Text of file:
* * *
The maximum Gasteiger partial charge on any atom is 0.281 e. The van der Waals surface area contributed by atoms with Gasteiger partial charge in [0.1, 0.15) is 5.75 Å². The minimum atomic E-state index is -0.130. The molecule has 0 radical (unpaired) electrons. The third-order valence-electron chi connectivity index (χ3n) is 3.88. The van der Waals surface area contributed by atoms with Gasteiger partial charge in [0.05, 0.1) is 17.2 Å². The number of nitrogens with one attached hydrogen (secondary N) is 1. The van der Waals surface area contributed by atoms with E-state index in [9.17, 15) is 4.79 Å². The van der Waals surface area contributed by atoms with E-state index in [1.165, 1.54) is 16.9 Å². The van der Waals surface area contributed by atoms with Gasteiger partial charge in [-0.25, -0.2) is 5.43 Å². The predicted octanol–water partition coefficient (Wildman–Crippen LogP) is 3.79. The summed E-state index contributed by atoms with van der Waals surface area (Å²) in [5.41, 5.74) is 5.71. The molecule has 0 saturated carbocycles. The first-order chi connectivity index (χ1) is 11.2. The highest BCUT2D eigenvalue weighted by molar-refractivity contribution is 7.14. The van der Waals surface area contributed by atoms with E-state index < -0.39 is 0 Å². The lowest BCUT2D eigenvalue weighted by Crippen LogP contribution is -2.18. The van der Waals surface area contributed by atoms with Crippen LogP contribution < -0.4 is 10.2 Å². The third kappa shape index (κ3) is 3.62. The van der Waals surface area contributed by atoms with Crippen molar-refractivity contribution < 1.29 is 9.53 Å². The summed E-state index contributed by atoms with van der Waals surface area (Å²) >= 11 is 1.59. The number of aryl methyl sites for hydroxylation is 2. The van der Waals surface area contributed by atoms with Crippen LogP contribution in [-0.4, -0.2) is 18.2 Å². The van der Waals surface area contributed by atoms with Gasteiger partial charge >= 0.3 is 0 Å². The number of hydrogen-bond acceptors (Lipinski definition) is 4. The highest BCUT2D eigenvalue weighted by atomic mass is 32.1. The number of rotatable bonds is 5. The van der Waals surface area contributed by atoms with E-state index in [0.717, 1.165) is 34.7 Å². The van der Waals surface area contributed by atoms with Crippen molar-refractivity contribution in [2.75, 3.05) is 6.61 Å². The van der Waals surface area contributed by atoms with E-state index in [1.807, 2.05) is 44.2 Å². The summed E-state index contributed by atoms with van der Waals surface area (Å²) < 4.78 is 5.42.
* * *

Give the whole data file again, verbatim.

The maximum Gasteiger partial charge on any atom is 0.281 e. The van der Waals surface area contributed by atoms with Gasteiger partial charge in [0.1, 0.15) is 5.75 Å². The minimum atomic E-state index is -0.130. The molecule has 0 radical (unpaired) electrons. The third-order valence-electron chi connectivity index (χ3n) is 3.88. The van der Waals surface area contributed by atoms with Gasteiger partial charge in [0.05, 0.1) is 17.2 Å². The number of nitrogens with one attached hydrogen (secondary N) is 1. The van der Waals surface area contributed by atoms with E-state index in [9.17, 15) is 4.79 Å². The van der Waals surface area contributed by atoms with E-state index in [1.165, 1.54) is 16.9 Å². The van der Waals surface area contributed by atoms with Gasteiger partial charge in [-0.25, -0.2) is 5.43 Å². The predicted octanol–water partition coefficient (Wildman–Crippen LogP) is 3.79. The summed E-state index contributed by atoms with van der Waals surface area (Å²) in [5.41, 5.74) is 5.71. The molecule has 0 saturated carbocycles. The first-order chi connectivity index (χ1) is 11.2. The highest BCUT2D eigenvalue weighted by molar-refractivity contribution is 7.14. The van der Waals surface area contributed by atoms with E-state index < -0.39 is 0 Å². The lowest BCUT2D eigenvalue weighted by Crippen LogP contribution is -2.18. The van der Waals surface area contributed by atoms with Crippen LogP contribution < -0.4 is 10.2 Å². The third kappa shape index (κ3) is 3.62. The van der Waals surface area contributed by atoms with Crippen molar-refractivity contribution < 1.29 is 9.53 Å². The summed E-state index contributed by atoms with van der Waals surface area (Å²) >= 11 is 1.59. The number of aryl methyl sites for hydroxylation is 2. The van der Waals surface area contributed by atoms with Crippen LogP contribution in [-0.4, -0.2) is 18.2 Å². The van der Waals surface area contributed by atoms with Gasteiger partial charge >= 0.3 is 0 Å². The number of hydrogen-bond acceptors (Lipinski definition) is 4. The highest BCUT2D eigenvalue weighted by atomic mass is 32.1. The number of rotatable bonds is 5. The van der Waals surface area contributed by atoms with E-state index in [0.717, 1.165) is 34.7 Å². The van der Waals surface area contributed by atoms with Crippen molar-refractivity contribution in [2.75, 3.05) is 6.61 Å². The van der Waals surface area contributed by atoms with E-state index in [1.807, 2.05) is 44.2 Å². The summed E-state index contributed by atoms with van der Waals surface area (Å²) < 4.78 is 5.42.